Real Talk – Hayley Jepson on the dangers of burnout

by | 19 Aug 2021

Following her Ask An Expert session for SELF/STYLED Sunday, we wanted to dive deeper into Hayley Jepson’s experiences and how she’s working to change hairdressing culture as The Resilient Hairdresser

From hair to psychotherapy and back again — Hayley Jepson’s career path has seen her questioning the status quo, diving deep into what constitutes happiness, and trying to help other hairdressers in their quest to find their own version of balance.

Hayley Jepson

I’ve been doing hair for 29 years now, and I’m also a qualified psychotherapist. About 10 years ago, before I got into therapy, I was fed up with my career in hair, I wasn’t really enjoying myself anymore. I was bored and very unhappy with the culture. I just thought, ‘I can’t do this anymore.’ I was burnt out, definitely, and a bit depressed. I was having therapy at the time, and as I started to feel better I just said to my therapist one day, “I want to do what you do.”

I sort of thought to myself… I bet I’m at the peak of my earning power. I felt like I was at the top of my game. If I was going to make a move, now was probably the time. It took four years to train part-time, and I eventually quit hairdressing. I went off to be a therapist, that’s me now, I’m never going back. I was happy! I had my own practice, and I worked in a college as well. I did that for a few years and then… I wasn’t so happy.

I noticed that my mood was dropping again, and due to the training I’d had I could sort through my feelings and put my finger on why. I realised I wasn’t getting enough connection with people through my work, I was lonely. I had no colleagues, it’s just you and it’s a job with a lot of pressure.

Around that time I was offered a job in a salon again. And I said, “No, no, I’m a therapist now.” But I thought about it some more and said to my friend, “I tell you what… I’ll do one day a week for you.” I thought that would balance my life out again. And it worked; I noticed that I was happier. In the end, I quit the being a full-time therapist and went back to being a full-time hairdresser! I couldn’t believe it, I just thought ‘What is happening? What a waste of money! All that therapy training, what did you do?’ But I was happy to be back in the salon, and I noticed that clients and other people weren’t stressing me out in the same way they used to. I realised I was more robust, not so sensitive. Even so, I knew I probably wouldn’t want to work behind the chair forever because my back’s not brilliant. Then came that question again, of what I might do.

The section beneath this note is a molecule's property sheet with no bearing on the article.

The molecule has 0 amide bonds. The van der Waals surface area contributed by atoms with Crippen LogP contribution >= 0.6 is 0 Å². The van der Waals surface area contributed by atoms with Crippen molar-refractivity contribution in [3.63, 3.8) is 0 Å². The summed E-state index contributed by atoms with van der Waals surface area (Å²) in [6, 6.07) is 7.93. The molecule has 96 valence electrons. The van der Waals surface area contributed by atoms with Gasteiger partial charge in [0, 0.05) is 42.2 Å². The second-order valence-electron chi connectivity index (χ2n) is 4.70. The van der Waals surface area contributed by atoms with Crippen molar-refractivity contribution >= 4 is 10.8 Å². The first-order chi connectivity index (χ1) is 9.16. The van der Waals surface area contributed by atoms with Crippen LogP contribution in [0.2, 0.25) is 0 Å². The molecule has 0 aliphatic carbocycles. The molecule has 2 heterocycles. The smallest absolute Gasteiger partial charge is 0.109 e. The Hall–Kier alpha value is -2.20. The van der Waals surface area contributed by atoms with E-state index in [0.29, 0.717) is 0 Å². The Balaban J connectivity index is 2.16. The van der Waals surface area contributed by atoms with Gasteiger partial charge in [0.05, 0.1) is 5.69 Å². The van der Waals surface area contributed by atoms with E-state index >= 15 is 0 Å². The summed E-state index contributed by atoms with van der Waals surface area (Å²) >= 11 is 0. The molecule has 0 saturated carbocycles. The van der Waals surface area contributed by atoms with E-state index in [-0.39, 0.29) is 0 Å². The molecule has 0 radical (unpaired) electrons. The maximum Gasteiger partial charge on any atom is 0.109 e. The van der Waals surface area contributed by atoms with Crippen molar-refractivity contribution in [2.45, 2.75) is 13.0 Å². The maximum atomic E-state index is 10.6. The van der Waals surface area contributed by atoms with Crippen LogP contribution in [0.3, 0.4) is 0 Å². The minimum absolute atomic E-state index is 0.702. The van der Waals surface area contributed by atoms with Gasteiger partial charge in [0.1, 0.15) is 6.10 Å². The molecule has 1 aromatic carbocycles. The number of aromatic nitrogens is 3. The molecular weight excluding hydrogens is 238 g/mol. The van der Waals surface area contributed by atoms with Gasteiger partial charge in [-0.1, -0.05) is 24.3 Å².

One of my favourite, oldest clients was a life coach, and I was talking to her about it. She said, “Well, you need to think about what’s special about you.” What’s special is that I’m both a therapist and a hairdresser, and that I could teach hairdressers how to look after themselves. Because I also used to be so stressed, and I know what’s helped me.

So I wrote a course and did it for free for a few salons, just to see what it was like, and it was very well received. Emboldened, I dug further into it, started my Instagram and it started to spread by word of mouth. After just four months lockdown hit, and as I was unable to do in-person courses anymore I just threw myself into the project of digitising my content, and doing Zoom sessions one-to-one.